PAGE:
Things Can Still Get Worse For Mets

As bad as things look, the Mets still have further down to go

After the Mets lost for the 12th time in their last 18 games, they got to hear Carlos Beltran deliver a message that made you wonder if there's any hope for an end to their suffering.

"I'm a little bit worried, to be honest," Beltran said, "because of the way I felt today - it was painful."

Beltran's talking about his right knee, and he's going to have an MRI on Monday to see if there's any structural damage beyond a suspected bone bruise. It's the same injury that caused him to get a cortisone shot in late May, which may mean that he can keep playing with the shots or something could have gotten worse in the last month. 

The Mets have to be hoping for the former. Losing Beltran for a game or two here or there is preferable to losing their center fielder for a chunk of the season. It's also a reminder that the Mets can't just throw up their hands and say that bad luck is to blame for the way their season has unfolded because things could always be worse. 

Bad luck also doesn't work as an excuse to explain why the Mets are two games out of first place even with their miserable results this month. The Phillies have lost six straight games and seem just as lost as the Mets right now, which is why it is imperative that the Mets stop this treading water and hoping for rescue down the road mindset. Things aren't out of their hands, in fact everything is very much in the Mets' control.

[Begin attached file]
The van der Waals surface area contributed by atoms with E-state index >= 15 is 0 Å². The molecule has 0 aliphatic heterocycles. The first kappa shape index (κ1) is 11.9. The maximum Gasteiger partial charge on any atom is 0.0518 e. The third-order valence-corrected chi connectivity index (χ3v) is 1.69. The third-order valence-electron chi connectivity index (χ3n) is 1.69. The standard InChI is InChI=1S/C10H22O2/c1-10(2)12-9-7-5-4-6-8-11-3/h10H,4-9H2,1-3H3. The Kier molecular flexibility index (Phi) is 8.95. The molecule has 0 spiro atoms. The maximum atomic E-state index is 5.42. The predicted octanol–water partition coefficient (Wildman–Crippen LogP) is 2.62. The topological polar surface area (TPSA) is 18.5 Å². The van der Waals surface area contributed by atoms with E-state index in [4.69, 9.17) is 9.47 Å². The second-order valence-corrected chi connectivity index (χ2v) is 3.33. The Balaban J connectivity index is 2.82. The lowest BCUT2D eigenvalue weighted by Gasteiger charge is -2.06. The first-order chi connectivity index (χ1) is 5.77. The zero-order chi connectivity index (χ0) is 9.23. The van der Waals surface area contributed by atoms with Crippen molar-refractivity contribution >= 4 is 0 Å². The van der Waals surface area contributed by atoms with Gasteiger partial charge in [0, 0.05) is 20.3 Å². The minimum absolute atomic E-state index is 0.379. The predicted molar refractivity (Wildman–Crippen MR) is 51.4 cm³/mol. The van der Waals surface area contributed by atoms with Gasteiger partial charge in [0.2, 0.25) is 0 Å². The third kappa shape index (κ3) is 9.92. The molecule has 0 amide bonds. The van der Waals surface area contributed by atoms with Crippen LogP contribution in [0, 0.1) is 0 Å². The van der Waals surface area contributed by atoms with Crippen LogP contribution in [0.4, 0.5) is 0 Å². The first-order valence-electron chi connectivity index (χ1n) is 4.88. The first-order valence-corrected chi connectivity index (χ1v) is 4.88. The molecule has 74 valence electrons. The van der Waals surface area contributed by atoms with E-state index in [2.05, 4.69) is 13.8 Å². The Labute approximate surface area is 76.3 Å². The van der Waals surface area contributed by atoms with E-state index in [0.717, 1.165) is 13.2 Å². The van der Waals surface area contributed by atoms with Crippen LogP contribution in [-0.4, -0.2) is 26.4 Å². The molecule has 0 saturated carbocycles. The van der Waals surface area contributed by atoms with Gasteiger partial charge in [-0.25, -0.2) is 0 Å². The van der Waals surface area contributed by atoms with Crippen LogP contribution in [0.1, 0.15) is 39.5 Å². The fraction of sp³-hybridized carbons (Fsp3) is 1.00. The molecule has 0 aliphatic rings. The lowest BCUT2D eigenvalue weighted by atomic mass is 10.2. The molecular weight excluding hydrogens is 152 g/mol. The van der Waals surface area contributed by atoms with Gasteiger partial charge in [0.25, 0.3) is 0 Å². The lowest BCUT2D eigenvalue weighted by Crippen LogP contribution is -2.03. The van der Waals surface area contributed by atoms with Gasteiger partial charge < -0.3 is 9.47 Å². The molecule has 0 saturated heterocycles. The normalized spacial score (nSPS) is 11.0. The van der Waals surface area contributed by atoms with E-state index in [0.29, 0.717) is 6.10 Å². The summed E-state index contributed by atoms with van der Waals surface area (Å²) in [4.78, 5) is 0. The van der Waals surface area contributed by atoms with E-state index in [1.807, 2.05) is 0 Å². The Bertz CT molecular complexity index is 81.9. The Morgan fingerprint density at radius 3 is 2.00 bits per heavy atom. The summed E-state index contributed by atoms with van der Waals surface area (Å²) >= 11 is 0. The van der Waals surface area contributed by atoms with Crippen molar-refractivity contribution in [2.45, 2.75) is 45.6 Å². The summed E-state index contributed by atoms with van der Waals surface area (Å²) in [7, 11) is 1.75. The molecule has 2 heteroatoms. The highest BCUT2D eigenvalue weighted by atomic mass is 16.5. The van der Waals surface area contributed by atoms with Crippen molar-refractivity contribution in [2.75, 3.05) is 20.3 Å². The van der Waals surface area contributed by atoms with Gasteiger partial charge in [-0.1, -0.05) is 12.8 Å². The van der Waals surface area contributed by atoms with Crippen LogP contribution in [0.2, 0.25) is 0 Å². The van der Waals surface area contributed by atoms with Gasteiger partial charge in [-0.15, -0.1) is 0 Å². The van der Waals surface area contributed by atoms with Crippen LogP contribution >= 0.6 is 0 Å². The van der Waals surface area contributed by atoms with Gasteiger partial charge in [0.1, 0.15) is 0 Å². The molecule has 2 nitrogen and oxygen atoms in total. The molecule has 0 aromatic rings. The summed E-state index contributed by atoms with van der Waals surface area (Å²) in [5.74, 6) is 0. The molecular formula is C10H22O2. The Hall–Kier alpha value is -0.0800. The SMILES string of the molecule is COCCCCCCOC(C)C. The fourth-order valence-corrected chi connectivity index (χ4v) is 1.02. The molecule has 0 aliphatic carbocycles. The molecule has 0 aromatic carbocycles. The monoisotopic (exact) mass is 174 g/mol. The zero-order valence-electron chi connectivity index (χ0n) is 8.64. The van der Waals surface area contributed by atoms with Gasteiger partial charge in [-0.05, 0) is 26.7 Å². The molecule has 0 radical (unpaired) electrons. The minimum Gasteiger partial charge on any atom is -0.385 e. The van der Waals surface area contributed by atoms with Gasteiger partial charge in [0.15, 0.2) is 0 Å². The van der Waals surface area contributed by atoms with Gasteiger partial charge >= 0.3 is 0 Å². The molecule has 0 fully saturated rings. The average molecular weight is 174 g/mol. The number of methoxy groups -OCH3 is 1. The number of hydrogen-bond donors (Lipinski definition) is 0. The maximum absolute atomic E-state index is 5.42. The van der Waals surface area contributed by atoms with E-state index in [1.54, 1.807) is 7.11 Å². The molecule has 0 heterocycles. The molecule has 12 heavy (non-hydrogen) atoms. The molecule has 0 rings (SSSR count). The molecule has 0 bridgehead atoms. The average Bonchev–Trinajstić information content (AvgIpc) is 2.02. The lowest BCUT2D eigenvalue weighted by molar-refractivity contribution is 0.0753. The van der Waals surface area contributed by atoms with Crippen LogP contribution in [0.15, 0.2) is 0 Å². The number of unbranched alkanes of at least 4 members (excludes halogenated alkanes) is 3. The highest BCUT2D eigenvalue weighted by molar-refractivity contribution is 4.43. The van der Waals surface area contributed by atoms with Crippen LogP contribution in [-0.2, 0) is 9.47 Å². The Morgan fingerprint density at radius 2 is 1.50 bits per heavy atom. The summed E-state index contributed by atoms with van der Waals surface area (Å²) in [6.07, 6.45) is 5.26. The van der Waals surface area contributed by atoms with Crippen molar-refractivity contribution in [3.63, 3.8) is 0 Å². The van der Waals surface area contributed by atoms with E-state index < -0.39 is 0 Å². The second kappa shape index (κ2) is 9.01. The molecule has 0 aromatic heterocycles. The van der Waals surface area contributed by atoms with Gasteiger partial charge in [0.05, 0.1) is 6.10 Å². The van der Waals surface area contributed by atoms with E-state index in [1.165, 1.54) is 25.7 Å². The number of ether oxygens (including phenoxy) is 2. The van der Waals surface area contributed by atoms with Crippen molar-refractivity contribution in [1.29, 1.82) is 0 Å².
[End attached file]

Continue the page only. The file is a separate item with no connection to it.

There's an arguement that the Mets shouldn't make a trade because it is akin to pushing the panic button, but it seems much closer to choosing not to exert yourself bailing out water before your boat sinks. You can sit back and wait for things to get better, or you can try to find a solution that may or may not result in a different outcome. If you pick the former, though, it isn't just bad luck that causes your demise, however.

Josh Alper is a writer living in New York City and is a contributor to and in addition to his duties for

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